Monitoring

The Environment Act sets up a statutory five-year cycle of monitoring and reporting, meaning that progress towards meeting the goals and objectives set in Environmental Improvement Plans will be regularly monitored and changes can be made if necessary. The first of these reviews of the 25 YEP is due to be completed by January 2023.

The Office for Environmental Protection

The OEP will monitor the implementation of environmental law and may report on any matter associated with this implementation. The scope of this is broad, but it excludes climate change law and activities to avoid overlap with the Climate Change Committee. The Climate Change Committee has similar responsibilities in providing oversight on matters relating to the 2008 Climate Change Act, although crucially it has no enforcement function. In contrast, the OEP has the power to conduct an investigation into whether public authorities are failing to comply with environmental law, and can apply for statutory review in cases of serious breaches. Before leaving the European Union, this function of holding public bodies to account when implementing environmental law was carried out by the European Commission and the European Court of Justice. Therefore, establishing an independent OEP through the Environment Act is crucial as it fills a legislative gap that would otherwise be left after leaving the European Union.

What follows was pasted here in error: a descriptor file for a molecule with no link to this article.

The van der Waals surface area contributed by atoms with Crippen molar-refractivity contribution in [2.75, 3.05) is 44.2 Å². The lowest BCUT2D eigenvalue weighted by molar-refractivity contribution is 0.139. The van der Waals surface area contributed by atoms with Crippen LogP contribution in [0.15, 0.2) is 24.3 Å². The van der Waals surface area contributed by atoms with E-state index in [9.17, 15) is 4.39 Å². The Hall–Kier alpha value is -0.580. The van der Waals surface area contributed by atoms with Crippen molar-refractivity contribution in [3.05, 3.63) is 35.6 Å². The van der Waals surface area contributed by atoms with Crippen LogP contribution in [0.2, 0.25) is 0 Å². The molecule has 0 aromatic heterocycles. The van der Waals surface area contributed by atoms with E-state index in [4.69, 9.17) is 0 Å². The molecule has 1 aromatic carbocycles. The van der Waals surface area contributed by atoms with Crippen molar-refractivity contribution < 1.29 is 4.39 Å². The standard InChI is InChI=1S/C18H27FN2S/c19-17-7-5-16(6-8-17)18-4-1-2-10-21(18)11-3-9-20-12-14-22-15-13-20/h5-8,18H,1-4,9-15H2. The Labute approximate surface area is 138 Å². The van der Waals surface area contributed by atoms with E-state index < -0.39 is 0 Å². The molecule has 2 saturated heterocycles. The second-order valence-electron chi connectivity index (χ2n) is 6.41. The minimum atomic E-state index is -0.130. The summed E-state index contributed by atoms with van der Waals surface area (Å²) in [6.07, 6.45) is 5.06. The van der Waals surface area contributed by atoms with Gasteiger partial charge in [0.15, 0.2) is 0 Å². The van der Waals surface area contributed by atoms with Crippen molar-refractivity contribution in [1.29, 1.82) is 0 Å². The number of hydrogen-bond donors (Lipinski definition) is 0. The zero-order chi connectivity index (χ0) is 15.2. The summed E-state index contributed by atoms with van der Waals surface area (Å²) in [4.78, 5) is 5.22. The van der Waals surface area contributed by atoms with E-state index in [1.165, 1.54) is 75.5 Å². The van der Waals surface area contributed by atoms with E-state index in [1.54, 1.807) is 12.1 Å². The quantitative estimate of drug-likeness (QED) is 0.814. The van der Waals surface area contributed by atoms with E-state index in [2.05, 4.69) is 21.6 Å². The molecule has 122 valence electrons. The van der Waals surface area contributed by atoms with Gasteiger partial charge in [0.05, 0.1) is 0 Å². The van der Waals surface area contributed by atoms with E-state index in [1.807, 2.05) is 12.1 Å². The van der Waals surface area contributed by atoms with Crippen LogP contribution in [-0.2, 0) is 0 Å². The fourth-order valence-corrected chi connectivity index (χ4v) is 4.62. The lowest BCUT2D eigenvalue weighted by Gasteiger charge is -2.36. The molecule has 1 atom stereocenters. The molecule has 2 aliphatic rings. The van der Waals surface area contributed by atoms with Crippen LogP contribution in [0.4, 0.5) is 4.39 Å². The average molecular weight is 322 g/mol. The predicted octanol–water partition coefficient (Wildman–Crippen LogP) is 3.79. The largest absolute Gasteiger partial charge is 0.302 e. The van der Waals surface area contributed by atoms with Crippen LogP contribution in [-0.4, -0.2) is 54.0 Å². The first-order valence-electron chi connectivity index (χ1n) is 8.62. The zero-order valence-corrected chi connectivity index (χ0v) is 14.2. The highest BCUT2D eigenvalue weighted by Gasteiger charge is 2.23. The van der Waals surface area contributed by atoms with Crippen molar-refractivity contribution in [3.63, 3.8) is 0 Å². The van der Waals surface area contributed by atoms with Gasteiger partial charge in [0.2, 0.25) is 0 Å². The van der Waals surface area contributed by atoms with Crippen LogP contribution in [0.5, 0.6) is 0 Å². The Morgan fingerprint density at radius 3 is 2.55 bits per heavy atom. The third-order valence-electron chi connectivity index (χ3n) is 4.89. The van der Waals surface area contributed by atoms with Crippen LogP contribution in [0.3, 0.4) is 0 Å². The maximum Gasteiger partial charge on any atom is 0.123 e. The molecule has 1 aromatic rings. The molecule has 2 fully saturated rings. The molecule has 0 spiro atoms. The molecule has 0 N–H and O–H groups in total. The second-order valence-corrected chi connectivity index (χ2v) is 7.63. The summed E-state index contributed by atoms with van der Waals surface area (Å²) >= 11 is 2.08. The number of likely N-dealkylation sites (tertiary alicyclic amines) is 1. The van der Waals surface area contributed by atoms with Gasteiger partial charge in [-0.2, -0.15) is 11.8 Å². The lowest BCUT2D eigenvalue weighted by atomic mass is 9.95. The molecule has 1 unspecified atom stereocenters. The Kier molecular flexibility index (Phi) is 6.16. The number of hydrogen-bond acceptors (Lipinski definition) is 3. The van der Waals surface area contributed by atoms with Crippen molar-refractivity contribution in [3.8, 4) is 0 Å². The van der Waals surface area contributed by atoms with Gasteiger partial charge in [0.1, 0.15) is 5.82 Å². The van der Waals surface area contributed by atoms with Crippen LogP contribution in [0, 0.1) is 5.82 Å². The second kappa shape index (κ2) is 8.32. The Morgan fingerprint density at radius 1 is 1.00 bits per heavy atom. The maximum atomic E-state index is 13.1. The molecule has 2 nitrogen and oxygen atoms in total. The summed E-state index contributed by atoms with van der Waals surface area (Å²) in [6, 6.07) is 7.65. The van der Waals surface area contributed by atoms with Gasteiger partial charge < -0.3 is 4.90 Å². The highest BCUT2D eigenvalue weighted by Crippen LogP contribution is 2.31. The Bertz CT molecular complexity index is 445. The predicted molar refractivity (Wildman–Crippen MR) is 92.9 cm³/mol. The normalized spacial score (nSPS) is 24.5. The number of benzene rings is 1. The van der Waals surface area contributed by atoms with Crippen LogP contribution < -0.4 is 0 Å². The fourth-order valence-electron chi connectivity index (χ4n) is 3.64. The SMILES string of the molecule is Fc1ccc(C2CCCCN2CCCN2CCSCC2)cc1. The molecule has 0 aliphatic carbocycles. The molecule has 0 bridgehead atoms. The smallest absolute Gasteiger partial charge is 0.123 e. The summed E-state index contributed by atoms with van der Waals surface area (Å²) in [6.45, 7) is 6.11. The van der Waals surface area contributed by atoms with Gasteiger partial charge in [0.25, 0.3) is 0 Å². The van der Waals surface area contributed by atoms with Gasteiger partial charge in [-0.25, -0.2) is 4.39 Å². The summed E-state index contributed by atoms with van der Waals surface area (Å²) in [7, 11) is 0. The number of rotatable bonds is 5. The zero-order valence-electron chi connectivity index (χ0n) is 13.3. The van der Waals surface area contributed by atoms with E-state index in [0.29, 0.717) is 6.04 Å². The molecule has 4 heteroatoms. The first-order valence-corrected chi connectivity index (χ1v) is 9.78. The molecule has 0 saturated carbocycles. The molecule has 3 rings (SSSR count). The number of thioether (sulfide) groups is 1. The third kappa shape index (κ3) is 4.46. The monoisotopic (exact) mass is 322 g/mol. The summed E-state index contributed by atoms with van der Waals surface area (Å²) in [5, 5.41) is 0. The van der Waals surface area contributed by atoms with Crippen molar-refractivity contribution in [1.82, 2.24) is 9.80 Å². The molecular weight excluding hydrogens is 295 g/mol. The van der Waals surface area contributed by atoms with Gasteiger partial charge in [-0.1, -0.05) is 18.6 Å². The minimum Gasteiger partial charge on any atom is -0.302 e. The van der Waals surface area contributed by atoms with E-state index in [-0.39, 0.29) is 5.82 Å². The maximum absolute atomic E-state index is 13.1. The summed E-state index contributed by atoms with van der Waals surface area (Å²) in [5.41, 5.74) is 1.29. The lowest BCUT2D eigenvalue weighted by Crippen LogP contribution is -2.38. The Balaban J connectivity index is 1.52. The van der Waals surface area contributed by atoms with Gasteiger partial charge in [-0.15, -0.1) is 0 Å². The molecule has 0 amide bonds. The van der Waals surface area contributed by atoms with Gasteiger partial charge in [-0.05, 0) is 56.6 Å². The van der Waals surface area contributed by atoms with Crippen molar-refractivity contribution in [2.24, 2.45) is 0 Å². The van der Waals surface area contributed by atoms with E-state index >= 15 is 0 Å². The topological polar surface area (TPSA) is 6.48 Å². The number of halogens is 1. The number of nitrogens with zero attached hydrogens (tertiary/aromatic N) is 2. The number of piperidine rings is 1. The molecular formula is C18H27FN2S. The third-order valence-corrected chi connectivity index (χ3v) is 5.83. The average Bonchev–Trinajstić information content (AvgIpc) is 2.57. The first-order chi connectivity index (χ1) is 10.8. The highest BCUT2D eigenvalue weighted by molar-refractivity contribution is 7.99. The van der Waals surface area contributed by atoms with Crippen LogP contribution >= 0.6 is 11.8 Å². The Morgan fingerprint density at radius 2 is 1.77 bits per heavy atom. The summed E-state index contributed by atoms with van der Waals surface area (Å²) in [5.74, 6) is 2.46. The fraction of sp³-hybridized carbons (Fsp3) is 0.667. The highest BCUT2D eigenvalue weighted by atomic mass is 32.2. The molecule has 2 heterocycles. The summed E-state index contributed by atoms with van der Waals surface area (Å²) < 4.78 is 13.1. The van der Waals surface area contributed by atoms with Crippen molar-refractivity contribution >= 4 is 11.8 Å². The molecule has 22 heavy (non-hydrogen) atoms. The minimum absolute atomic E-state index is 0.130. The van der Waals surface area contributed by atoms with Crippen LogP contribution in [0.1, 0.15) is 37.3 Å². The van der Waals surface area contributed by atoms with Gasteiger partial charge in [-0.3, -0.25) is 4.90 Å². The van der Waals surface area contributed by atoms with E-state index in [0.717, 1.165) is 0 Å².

Presented as world-leading by the government, the Environment Act 2021 certainly lays the foundations for wide scale action to safeguard our natural environment. However, the passing of this Act is just the beginning - the degree of change in the quality of the environment that will be achieved is heavily dependent on the extent to which legally binding targets are implemented and how effectively the OEP will monitor and enforce compliance. With the first round of targets due to be set in late 2022, the public consultation due to be held in February will be the first test of the level of ambition that these targets will deliver.